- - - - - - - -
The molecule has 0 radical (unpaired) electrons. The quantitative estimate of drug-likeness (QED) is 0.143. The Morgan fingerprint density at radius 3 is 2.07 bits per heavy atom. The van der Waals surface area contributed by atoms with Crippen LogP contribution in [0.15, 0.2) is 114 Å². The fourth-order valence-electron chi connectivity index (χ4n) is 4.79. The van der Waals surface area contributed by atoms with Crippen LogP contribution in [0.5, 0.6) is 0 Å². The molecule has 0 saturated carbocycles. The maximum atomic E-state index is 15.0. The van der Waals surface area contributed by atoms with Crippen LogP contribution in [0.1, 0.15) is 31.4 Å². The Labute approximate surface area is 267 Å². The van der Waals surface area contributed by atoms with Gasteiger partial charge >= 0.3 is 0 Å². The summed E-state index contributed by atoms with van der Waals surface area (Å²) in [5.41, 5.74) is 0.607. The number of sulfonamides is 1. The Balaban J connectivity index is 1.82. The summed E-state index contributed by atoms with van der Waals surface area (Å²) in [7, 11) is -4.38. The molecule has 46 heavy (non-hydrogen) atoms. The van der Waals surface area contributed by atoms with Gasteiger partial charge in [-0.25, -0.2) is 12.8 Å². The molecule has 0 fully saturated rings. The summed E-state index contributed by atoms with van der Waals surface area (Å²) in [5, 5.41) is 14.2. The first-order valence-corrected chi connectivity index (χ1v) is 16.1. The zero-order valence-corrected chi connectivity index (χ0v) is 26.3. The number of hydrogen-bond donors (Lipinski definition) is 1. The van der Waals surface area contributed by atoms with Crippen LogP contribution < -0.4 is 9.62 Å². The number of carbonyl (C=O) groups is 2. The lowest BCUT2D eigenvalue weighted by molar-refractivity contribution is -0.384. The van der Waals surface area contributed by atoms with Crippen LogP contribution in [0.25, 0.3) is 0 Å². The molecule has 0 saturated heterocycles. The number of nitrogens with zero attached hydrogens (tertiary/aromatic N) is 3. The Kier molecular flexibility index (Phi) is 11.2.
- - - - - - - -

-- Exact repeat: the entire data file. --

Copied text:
The molecule has 0 radical (unpaired) electrons. The quantitative estimate of drug-likeness (QED) is 0.143. The Morgan fingerprint density at radius 3 is 2.07 bits per heavy atom. The van der Waals surface area contributed by atoms with Crippen LogP contribution in [0.15, 0.2) is 114 Å². The fourth-order valence-electron chi connectivity index (χ4n) is 4.79. The van der Waals surface area contributed by atoms with Crippen LogP contribution in [0.5, 0.6) is 0 Å². The molecule has 0 saturated carbocycles. The maximum atomic E-state index is 15.0. The van der Waals surface area contributed by atoms with Crippen LogP contribution in [0.1, 0.15) is 31.4 Å². The Labute approximate surface area is 267 Å². The van der Waals surface area contributed by atoms with Gasteiger partial charge >= 0.3 is 0 Å². The summed E-state index contributed by atoms with van der Waals surface area (Å²) in [5.41, 5.74) is 0.607. The number of sulfonamides is 1. The Balaban J connectivity index is 1.82. The summed E-state index contributed by atoms with van der Waals surface area (Å²) in [7, 11) is -4.38. The molecule has 46 heavy (non-hydrogen) atoms. The van der Waals surface area contributed by atoms with Gasteiger partial charge in [-0.25, -0.2) is 12.8 Å². The molecule has 0 fully saturated rings. The summed E-state index contributed by atoms with van der Waals surface area (Å²) in [5, 5.41) is 14.2. The first-order valence-corrected chi connectivity index (χ1v) is 16.1. The zero-order valence-corrected chi connectivity index (χ0v) is 26.3. The number of hydrogen-bond donors (Lipinski definition) is 1. The van der Waals surface area contributed by atoms with Crippen LogP contribution < -0.4 is 9.62 Å². The number of carbonyl (C=O) groups is 2. The lowest BCUT2D eigenvalue weighted by molar-refractivity contribution is -0.384. The van der Waals surface area contributed by atoms with Crippen LogP contribution in [0.25, 0.3) is 0 Å². The molecule has 0 saturated heterocycles. The number of nitrogens with zero attached hydrogens (tertiary/aromatic N) is 3. The Kier molecular flexibility index (Phi) is 11.2.